Materials and methods

Experiments were carried out in Mbita Point, Western Kenya, between 800 and 1400 h (laboratory photoperiod 12L:12D, lights on 700 h). For test spiders, we used 28 salticid species (Table 1) from laboratory cultures (F2 or F3 generation). The cultures for Hyllus deyrollei, Parajotus cinereus, and Schenkelia modesta originated from Uganda; all others originated from Kenya. Spiders were housed individually in cages made from 250 ml transparent plastic containers with water available through a cotton wick submerged in water which protruded into the container. Each spider was kept on a mixed diet of mosquitoes (Anopheles gambiae), from an insectary, and non-biting midges (Chaoboridae and Chironomidae), collected from the field. As Cyrba ocellata, Holcolaethis vellerea, Meleon solitaria, and Portia africana are known to prefer spiders to insects as prey, we included field-collected spiders in their diets (Argyrodes spp., Oecobius amboseli, Tetragnatha spp.). For more information about maintenance procedures, see Cerveira and Jackson (2013).

Table 1 Sample sizes for aversion experiments in five conditions using 28 salticid species

Our testing apparatus consisted of a stack of three glass chambers (Fig. 1): a ‘testing chamber’ in the middle with a ‘top stimulus chamber’ above and a ‘bottom stimulus chamber’ below. There was also a glass ‘holding chamber’, which housed the spider at the beginning of each trial and opened into the testing chamber. The 5-mm walls of all chambers were opaque, with their 2-mm tops and bottoms being transparent. For each chamber, the top was removable. During each trial, the spider could move out of the holding chamber into the testing chamber. Because the chambers were airtight, the spider could see, but not smell or touch, insects which were in the stimulus chambers. The insects used during a trial were either army ants (Dorylus sp.), which, due to their swarm-raiding foraging style, are known to be especially dangerous to salticids and other arthropods inhabiting leaf-litter (Huseynov et al. 2008; Schöning et al. 2008), or tsetse flies (Glossina pallides), which are comparatively harmless. The ants were collected as needed from the field and the flies were from laboratory culture (body length of ants 9–11 mm; body length of flies 12 mm).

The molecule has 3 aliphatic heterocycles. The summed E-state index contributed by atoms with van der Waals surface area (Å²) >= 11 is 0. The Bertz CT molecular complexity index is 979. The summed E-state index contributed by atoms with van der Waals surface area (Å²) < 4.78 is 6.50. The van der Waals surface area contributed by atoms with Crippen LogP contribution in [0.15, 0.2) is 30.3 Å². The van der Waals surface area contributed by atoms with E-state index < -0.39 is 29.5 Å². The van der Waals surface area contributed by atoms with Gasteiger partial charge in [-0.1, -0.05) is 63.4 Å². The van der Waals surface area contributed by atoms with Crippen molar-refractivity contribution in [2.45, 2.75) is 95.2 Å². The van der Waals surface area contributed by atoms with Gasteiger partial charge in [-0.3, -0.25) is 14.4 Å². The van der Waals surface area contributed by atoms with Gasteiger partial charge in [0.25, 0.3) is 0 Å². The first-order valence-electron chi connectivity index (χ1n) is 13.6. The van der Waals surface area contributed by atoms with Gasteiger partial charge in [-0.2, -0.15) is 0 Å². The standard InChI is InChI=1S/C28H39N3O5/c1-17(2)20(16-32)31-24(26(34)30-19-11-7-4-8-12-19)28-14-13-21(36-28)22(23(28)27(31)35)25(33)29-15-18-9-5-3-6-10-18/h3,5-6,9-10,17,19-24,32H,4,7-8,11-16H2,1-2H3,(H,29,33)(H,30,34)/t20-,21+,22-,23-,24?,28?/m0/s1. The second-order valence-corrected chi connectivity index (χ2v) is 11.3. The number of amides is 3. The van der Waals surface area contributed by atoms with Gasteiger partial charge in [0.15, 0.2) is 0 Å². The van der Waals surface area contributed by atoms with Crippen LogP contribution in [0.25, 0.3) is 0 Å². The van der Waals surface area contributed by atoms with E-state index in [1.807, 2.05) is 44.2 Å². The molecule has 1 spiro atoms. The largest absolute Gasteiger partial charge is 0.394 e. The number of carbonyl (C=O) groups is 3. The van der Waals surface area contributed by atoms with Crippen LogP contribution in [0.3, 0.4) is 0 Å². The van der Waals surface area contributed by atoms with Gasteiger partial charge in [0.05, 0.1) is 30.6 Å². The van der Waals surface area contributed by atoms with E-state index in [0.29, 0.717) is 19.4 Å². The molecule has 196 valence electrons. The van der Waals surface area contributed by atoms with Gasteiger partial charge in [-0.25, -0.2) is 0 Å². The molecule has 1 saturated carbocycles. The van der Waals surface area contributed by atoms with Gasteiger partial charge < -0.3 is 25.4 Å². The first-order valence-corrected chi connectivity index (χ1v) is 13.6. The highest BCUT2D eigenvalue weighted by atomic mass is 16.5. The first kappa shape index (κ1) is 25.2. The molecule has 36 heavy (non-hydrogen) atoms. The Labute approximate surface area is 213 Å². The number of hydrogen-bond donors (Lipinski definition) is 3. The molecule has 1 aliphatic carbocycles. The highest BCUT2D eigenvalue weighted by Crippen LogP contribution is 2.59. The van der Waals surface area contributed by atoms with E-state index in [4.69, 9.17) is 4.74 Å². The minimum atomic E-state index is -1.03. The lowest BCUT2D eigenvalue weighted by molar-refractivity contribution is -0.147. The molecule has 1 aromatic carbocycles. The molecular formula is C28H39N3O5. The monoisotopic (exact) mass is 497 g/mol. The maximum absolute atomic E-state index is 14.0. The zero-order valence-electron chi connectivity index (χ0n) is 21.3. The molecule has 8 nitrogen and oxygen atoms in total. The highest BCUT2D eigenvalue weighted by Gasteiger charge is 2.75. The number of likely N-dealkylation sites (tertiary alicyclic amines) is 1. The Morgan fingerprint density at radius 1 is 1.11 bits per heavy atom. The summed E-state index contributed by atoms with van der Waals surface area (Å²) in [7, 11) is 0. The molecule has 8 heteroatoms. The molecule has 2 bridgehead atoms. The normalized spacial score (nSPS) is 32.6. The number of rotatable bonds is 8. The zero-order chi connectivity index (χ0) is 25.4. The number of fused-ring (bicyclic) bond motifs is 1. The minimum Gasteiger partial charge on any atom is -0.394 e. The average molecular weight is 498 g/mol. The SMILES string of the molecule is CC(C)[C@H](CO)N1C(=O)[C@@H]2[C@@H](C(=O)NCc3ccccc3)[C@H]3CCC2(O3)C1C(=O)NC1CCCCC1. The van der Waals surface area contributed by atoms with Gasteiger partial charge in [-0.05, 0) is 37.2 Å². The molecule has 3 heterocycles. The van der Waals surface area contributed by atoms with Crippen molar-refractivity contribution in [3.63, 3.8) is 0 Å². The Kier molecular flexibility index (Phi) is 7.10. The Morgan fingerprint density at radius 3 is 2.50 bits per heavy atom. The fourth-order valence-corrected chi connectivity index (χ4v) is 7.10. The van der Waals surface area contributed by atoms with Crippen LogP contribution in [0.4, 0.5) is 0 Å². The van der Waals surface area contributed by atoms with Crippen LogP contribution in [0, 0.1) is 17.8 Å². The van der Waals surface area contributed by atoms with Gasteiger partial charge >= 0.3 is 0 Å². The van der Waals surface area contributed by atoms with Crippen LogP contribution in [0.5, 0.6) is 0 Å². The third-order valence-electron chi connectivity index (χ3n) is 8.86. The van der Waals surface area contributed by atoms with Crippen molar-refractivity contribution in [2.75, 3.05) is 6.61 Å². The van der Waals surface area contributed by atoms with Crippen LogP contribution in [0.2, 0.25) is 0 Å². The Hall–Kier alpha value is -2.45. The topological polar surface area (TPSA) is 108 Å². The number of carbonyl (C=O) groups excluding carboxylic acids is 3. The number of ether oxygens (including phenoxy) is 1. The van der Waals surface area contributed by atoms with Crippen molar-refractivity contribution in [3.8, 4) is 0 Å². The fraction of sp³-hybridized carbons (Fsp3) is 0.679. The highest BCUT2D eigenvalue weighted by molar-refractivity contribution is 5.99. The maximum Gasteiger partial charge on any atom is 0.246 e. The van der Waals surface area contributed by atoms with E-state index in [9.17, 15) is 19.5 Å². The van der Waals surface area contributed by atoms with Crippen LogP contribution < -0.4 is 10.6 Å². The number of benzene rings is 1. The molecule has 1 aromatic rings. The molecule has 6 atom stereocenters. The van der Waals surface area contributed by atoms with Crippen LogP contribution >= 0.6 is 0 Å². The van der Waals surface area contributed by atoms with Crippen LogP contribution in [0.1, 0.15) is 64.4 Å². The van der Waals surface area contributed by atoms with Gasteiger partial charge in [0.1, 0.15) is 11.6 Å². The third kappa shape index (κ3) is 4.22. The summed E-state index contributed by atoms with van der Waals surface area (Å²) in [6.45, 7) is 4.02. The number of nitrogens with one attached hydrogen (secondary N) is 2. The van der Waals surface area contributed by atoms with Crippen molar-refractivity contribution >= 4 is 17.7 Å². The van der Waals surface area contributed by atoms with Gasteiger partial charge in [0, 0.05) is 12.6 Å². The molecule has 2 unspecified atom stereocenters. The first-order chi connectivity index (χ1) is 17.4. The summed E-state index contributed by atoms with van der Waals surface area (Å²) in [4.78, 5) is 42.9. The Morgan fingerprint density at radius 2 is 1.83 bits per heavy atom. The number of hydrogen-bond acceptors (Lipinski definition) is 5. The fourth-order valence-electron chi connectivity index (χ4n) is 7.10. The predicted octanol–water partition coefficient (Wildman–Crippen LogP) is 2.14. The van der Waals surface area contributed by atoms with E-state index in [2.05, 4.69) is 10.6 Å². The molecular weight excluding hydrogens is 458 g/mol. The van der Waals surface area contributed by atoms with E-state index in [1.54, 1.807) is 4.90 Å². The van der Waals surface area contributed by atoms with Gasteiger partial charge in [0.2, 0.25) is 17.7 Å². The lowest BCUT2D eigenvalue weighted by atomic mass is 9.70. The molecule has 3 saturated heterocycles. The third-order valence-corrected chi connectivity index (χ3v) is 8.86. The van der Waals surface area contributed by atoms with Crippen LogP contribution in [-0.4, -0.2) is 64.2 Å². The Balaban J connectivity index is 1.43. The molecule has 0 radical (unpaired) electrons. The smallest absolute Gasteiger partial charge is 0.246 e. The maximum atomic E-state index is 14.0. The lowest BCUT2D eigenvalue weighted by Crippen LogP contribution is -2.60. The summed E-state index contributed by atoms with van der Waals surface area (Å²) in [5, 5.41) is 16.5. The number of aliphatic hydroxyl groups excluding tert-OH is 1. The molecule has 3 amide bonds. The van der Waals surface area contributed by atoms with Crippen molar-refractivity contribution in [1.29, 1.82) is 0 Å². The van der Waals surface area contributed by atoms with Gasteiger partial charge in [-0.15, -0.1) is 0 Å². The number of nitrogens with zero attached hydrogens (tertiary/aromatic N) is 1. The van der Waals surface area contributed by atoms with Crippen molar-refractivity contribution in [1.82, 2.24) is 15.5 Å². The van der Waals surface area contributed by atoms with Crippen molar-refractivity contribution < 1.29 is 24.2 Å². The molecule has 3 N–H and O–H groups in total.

Fig. 1
figure 1

Glass apparatus used when testing salticids for aversion to ants. a Three chambers with opaque side walls, viewed from above, stacked and staggered. Testing chamber sandwiched between two stimulus chambers (hatched shading). b Side view of apparatus when stacked for testing. Inner dimensions of all chambers: 100 mm × 100 mm, 25 mm high. Chamber tops and bottoms transparent. Either ants or tsetse flies in both stimulus chambers (ants depicted here). Test spider exiting tube in resting area of holding chamber (light gray)

The holding chamber had a ‘resting area’ and an ‘entry area’ (Fig. 1). Before a trial began, the spider was taken into a glass tube (diameter 8 mm; length 45 mm) plugged with stoppers. With the spider quiescent in the tube, we removed the lid of the holding chamber and the stopper from the end of tube farthest from the spider’s location within. The tube was then laid on the resting area of the holding chamber with the open end facing the entry area, and the other end against the distal end of the resting area. Next, we closed the holding chamber lid and the spider was now free to move out of the tube and into the entry area.

Trials began when the test spider went into the entry area and ended when it entered the testing chamber. The elapsed time between arriving in the entry area and entering the testing chamber was the spider’s ‘entry latency’. The apparatus was specifically designed to investigate the salticid’s disinclination to being in the company of army ants. This is why we had a holding chamber to the side of the apparatus that forced the salticids to move into the wider ‘entry area’ if they wanted to venture into the vicinity of the ants (Fig. 1). We used entry latency as the metric that expressed the level to which spiders were deterred by what they saw in the stimulus chambers, with longer latencies implying stronger aversion. Once a trial began, the spider was allowed 15 min to enter the testing chamber. Whenever, a test spider began a trial and then failed to enter the testing chamber within the allowed 15-min interval, we recorded an entry latency of 900 s. Testing was dismissed on the rare occasions when spiders failed to enter the entry area within 15 min. Sample sizes for each test are stated in Table 1.